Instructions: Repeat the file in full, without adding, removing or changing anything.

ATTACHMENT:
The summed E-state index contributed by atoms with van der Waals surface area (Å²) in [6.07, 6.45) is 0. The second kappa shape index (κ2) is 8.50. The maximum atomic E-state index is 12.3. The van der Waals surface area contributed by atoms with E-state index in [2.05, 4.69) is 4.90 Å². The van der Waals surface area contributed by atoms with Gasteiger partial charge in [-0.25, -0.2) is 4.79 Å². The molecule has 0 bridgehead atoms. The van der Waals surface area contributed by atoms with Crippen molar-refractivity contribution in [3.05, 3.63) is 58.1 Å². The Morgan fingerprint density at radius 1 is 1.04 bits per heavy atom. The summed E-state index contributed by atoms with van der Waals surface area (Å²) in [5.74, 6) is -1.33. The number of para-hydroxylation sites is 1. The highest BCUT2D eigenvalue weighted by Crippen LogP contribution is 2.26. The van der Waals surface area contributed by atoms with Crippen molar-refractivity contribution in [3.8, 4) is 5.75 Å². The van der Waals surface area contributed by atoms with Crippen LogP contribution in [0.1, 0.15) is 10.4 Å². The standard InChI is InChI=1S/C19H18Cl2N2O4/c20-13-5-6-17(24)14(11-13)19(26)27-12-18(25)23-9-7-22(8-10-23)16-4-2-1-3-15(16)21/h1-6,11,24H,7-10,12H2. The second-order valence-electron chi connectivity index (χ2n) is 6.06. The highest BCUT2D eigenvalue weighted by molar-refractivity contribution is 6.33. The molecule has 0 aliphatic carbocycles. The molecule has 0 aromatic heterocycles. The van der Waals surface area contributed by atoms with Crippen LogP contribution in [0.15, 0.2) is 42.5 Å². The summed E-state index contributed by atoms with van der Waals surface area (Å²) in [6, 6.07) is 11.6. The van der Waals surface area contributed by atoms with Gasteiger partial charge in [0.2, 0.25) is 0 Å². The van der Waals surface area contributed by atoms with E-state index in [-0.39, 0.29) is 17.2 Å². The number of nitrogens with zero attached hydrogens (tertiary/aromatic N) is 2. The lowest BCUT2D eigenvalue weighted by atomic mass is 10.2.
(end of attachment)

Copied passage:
The summed E-state index contributed by atoms with van der Waals surface area (Å²) in [6.07, 6.45) is 0. The second kappa shape index (κ2) is 8.50. The maximum atomic E-state index is 12.3. The van der Waals surface area contributed by atoms with E-state index in [2.05, 4.69) is 4.90 Å². The van der Waals surface area contributed by atoms with Gasteiger partial charge in [-0.25, -0.2) is 4.79 Å². The molecule has 0 bridgehead atoms. The van der Waals surface area contributed by atoms with Crippen molar-refractivity contribution in [3.05, 3.63) is 58.1 Å². The Morgan fingerprint density at radius 1 is 1.04 bits per heavy atom. The summed E-state index contributed by atoms with van der Waals surface area (Å²) in [5.74, 6) is -1.33. The number of para-hydroxylation sites is 1. The highest BCUT2D eigenvalue weighted by Crippen LogP contribution is 2.26. The van der Waals surface area contributed by atoms with Crippen molar-refractivity contribution in [3.8, 4) is 5.75 Å². The van der Waals surface area contributed by atoms with Crippen LogP contribution in [0.1, 0.15) is 10.4 Å². The standard InChI is InChI=1S/C19H18Cl2N2O4/c20-13-5-6-17(24)14(11-13)19(26)27-12-18(25)23-9-7-22(8-10-23)16-4-2-1-3-15(16)21/h1-6,11,24H,7-10,12H2. The second-order valence-electron chi connectivity index (χ2n) is 6.06. The highest BCUT2D eigenvalue weighted by molar-refractivity contribution is 6.33. The molecule has 0 aliphatic carbocycles. The molecule has 0 aromatic heterocycles. The van der Waals surface area contributed by atoms with Crippen LogP contribution in [0.15, 0.2) is 42.5 Å². The summed E-state index contributed by atoms with van der Waals surface area (Å²) in [6, 6.07) is 11.6. The van der Waals surface area contributed by atoms with Gasteiger partial charge in [0.2, 0.25) is 0 Å². The van der Waals surface area contributed by atoms with E-state index in [-0.39, 0.29) is 17.2 Å². The number of nitrogens with zero attached hydrogens (tertiary/aromatic N) is 2. The lowest BCUT2D eigenvalue weighted by atomic mass is 10.2.